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House of Commons Hansard #38 of the 37th Parliament, 2nd Session. (The original version is on Parliament's site.) The word of the day was million.

Topics

PetitionsRoutine Proceedings

4:05 p.m.

Liberal

John Cannis Liberal Scarborough Centre, ON

Mr. Speaker, I present this petition on behalf of hundreds of Canadians, not just from Toronto but from all over.

The petitioners call upon the government to request that the marbles from the Parthenon be returned to Greece. The petitioners are asking that these marbles which belong in their original form on the Parthenon be returned. They were taken away under questionable circumstances and they would like them to be returned prior to the 28th Olympiad in 2004.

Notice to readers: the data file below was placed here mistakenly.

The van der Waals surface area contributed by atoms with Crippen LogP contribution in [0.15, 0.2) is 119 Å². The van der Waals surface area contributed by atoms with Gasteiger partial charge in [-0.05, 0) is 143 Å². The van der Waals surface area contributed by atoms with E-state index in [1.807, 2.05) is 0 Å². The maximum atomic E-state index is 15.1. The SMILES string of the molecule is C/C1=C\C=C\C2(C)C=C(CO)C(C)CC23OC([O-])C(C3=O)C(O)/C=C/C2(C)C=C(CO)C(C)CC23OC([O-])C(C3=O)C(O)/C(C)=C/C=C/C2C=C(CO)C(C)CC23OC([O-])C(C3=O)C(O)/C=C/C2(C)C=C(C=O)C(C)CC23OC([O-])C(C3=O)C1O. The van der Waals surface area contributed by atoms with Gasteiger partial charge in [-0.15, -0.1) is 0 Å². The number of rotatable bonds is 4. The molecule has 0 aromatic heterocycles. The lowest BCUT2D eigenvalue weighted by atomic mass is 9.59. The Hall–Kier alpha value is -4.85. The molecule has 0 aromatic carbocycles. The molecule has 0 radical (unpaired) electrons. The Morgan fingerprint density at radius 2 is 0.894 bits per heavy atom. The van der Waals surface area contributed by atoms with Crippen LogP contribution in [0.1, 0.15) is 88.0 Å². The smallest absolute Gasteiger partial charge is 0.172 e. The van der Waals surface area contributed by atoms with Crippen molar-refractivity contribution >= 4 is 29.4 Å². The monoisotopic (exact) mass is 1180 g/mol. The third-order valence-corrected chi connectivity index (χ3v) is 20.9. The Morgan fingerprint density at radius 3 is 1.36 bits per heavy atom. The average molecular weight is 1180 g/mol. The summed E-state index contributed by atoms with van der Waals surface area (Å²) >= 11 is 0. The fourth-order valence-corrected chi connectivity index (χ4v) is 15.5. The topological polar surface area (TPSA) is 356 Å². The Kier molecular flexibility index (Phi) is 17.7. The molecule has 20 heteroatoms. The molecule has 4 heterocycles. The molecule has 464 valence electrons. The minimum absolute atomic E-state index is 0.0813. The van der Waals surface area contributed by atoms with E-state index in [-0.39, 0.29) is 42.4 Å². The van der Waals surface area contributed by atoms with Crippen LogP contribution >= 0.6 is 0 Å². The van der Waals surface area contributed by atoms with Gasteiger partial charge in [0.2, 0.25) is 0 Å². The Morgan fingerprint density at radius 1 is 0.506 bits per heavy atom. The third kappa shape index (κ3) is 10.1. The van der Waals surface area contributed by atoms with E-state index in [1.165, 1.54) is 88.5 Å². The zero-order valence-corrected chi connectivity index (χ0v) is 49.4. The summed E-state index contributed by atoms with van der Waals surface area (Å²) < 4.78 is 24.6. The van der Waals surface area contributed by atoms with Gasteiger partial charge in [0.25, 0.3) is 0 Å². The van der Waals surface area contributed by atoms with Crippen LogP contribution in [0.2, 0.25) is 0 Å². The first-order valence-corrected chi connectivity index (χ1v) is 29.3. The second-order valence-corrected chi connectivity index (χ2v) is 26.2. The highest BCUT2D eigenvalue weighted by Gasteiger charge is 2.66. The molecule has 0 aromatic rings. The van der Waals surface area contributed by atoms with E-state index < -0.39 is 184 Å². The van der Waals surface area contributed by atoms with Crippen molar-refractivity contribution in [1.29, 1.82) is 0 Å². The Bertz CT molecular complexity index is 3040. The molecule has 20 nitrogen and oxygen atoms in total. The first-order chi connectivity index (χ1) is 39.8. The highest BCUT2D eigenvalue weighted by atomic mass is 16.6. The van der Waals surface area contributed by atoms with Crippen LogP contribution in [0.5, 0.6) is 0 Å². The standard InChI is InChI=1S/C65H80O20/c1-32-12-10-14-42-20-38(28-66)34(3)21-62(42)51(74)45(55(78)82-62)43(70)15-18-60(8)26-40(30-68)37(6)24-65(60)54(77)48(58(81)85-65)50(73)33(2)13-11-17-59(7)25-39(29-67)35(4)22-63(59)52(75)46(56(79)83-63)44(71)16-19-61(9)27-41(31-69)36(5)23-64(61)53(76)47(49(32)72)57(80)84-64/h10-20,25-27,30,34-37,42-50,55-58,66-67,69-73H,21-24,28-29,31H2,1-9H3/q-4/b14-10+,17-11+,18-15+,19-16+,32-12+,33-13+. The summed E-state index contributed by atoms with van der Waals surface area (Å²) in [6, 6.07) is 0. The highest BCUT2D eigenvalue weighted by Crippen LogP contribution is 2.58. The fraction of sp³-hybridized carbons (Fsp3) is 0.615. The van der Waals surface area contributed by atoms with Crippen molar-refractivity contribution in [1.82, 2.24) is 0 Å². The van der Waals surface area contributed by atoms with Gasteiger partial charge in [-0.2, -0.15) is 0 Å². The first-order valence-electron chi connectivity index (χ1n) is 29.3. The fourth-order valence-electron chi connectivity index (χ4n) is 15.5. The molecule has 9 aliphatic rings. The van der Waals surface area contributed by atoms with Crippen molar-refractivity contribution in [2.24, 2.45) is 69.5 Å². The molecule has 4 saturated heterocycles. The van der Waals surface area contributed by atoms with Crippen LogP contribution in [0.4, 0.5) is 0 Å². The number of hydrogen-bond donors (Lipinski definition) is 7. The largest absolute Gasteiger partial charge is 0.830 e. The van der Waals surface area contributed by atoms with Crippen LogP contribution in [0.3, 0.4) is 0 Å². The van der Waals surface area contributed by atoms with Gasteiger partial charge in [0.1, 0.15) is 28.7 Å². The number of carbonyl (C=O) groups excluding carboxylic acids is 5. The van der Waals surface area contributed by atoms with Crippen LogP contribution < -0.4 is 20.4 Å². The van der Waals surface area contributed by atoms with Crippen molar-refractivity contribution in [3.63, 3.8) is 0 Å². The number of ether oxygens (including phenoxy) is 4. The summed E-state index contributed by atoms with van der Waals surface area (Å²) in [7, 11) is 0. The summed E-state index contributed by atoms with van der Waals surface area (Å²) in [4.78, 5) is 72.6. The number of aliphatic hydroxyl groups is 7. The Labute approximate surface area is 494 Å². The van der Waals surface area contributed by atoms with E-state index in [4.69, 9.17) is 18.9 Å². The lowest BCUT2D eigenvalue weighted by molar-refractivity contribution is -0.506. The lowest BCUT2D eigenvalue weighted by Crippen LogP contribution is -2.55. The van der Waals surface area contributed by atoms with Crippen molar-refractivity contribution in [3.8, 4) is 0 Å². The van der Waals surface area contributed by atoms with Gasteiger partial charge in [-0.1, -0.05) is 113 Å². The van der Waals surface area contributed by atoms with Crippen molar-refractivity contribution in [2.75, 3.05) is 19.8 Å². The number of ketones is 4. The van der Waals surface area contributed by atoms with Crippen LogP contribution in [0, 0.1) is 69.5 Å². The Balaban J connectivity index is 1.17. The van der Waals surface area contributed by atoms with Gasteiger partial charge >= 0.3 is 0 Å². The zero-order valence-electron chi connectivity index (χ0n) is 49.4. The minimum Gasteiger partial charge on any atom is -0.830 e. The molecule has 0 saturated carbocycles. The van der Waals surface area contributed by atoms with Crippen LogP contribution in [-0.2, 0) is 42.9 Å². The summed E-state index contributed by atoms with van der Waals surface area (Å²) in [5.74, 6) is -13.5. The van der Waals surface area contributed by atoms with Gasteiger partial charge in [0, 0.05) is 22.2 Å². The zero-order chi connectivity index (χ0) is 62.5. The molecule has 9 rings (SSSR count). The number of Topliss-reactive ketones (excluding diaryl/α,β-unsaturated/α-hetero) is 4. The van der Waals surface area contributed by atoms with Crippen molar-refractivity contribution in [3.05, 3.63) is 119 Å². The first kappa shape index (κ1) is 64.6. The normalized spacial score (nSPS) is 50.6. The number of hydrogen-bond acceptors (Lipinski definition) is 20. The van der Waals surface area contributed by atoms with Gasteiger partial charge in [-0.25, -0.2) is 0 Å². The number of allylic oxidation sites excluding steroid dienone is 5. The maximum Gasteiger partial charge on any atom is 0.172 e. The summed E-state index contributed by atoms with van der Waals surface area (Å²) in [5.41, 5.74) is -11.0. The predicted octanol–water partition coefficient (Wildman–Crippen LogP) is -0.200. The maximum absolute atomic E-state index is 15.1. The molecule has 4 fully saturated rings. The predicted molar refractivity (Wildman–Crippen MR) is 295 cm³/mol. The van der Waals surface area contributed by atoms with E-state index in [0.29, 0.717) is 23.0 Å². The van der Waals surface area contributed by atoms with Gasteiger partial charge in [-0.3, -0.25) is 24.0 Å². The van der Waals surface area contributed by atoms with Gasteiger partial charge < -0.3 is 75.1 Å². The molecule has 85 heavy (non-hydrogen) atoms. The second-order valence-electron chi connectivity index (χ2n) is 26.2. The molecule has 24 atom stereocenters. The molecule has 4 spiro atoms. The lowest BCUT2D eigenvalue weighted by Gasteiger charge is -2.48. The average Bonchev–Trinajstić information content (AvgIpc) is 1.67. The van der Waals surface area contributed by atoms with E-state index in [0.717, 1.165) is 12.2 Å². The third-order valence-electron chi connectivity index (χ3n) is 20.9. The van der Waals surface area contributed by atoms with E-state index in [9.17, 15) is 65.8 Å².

Questions Passed as Orders for ReturnsRoutine Proceedings

4:05 p.m.

Halifax West Nova Scotia

Liberal

Geoff Regan LiberalParliamentary Secretary to the Leader of the Government in the House of Commons

Mr. Speaker, if Starred Question No. 29 could be made an order fo return, the return would be tabled immediately.

Questions Passed as Orders for ReturnsRoutine Proceedings

4:05 p.m.

The Speaker

Is it agreed?

Questions Passed as Orders for ReturnsRoutine Proceedings

4:05 p.m.

Some hon. members

Agreed.

(Return tabled.)

*Question No. 29Routine Proceedings

December 4th, 2002 / 4:05 p.m.

Liberal

Guy St-Julien Liberal Abitibi—Baie-James—Nunavik, QC